Ever wanted to travel back in time? Talk to a Lithuanian!

August 19, 2014 5:38 pm

freska“Anyone wishing to hear how Indo-Europeans spoke should come and listen to a Lithuanian peasant.” – Antoine Meillet (1886-1936)

Now this is quite a statement to make and it might come as a bit of a surprise since Lithuania is a fairly small country, which has been on and off the world map for ages. Nevertheless, despite the numerous political and geographical changes, occupations and harsh cultural repressions, one thing remained quite constant – the Lithuanian language.

Lithuanian is indeed quite ancient. In fact, many linguists consider it to be the most archaic surviving Indo-European language. It belongs to the Baltic branch like Latvian (yes, we are not Slavs) and has close ties with Latin, Ancient Greek and Sanscrit, and is valuable while trying to reconstruct the Proto-Indo-European language.

Just have a look at these few examples:

























The archaic aspect of the Lithuanian language is not restricted merely to these coincidences, one might say, Lithuanian has also preserved an elaborate grammatical structure.

It is a synthetic language, meaning that the relations in a sentence are expressed by word endings (opposite to an analytic language, like English, where the unbound morphemes and word order do the main job).

Lithuanian has 7 main cases (nominative, genitive, dative, accusative, instrumental, locative, and vocative) as well as illative which is dialectal and allative (reduced to adverbs). A noun, for example, has 5 declensions (different patterns of inflection). We decline other parts of speech as well.

If I haven’t scared you enough yet, I should also mention that Lithuanian has 13 participles, whereas English has 2. Let’s take a simple verb valgyti (‘to eat’) as an example:

valgąs — ‘the one who is eating’ (present active participle)

valgęs — ‘the one who ate; has eaten; was eating’ (past active participle)

valgydavęs — ‘the one who used to eat’ (frequentative past active participle)

valgysiąs — ‘the one who will be eating’ (future active participle)

valgomas — ‘something that is being eaten’ (present passive participle)

valgytas — ‘something that has been eaten’ (past passive participle)

valgysimas — ‘something which will be eaten’ (future passive participle)

valgant — ‘while eating’ (adverbial present active participle)

valgius — ‘after having eaten’ (adverbial past active participle)

valgydavus — ‘after having eaten repeatedly’ (adverbial frequentative past active participle)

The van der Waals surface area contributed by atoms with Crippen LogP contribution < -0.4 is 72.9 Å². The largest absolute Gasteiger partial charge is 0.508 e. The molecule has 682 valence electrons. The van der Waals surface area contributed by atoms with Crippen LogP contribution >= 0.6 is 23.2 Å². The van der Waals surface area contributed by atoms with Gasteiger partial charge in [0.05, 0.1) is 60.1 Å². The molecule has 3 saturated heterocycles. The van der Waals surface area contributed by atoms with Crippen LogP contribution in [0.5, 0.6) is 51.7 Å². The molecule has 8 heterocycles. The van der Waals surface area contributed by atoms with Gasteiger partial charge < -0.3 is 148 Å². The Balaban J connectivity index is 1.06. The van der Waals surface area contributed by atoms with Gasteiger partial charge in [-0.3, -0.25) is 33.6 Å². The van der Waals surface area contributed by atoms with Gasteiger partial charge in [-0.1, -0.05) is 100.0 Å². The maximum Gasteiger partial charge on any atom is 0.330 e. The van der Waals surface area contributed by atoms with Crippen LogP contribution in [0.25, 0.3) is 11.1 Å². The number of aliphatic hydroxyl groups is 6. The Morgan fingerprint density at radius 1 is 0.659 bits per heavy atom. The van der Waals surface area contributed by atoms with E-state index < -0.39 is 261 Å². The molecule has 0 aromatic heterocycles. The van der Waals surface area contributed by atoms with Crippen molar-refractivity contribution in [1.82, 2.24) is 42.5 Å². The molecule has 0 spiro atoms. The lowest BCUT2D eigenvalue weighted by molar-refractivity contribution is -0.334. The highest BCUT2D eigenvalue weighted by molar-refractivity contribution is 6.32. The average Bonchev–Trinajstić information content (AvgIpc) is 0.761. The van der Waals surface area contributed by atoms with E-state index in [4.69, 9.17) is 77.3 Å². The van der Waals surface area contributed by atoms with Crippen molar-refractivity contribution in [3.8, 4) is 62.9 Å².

valgysiant — ‘having to eat’ (adverbial future active participle)

valgydamas — ‘eating’ (special adverbial present active participle)

valgytinas — ‘something to be eaten’ (participle of necessity)

Of course, a person who would like to learn Lithuanian could easily do without most of them, but I think if one has at least a slightest interest in linguistics, it is rather more fascinating than exhausting to see how, just by adding different morphemes to a root, a single word can contain so much different information.

However, we do make our lives easier since we do not have articles like German, neither our tense system is that difficult. Pronunciation is fairly easy as well. We have 32 letters in our alphabet which is Latin based with some extra diacritical symbol additions, and words are read the way they are written (it is nothing like French, for example, where out of an 8 letter word you pronounce 3 letters in a way you would not expect them to sound).

Still, once in a cafeteria, where I heard two foreigners speaking Lithuanian to each other, for an obvious reason I couldn’t help myself approaching them and asking…why..?!

It might be because, after all, it is….a cute language.

As Benjamin W. Dwight, in the book Modern Philology, says: “Of all European languages, the Lithuanian has the greatest number of affectionate and diminutive terms, more than the Spanish or Italian, even more than Russian, and they can be multiplied almost indefinitely by adding them to verbs and adverbs as well as adjectives and nouns. If the value of a nation in the total sum humanity were to be measured by the beauty of its language, the Lithuanian ought to have the first place among the nations of Europe.”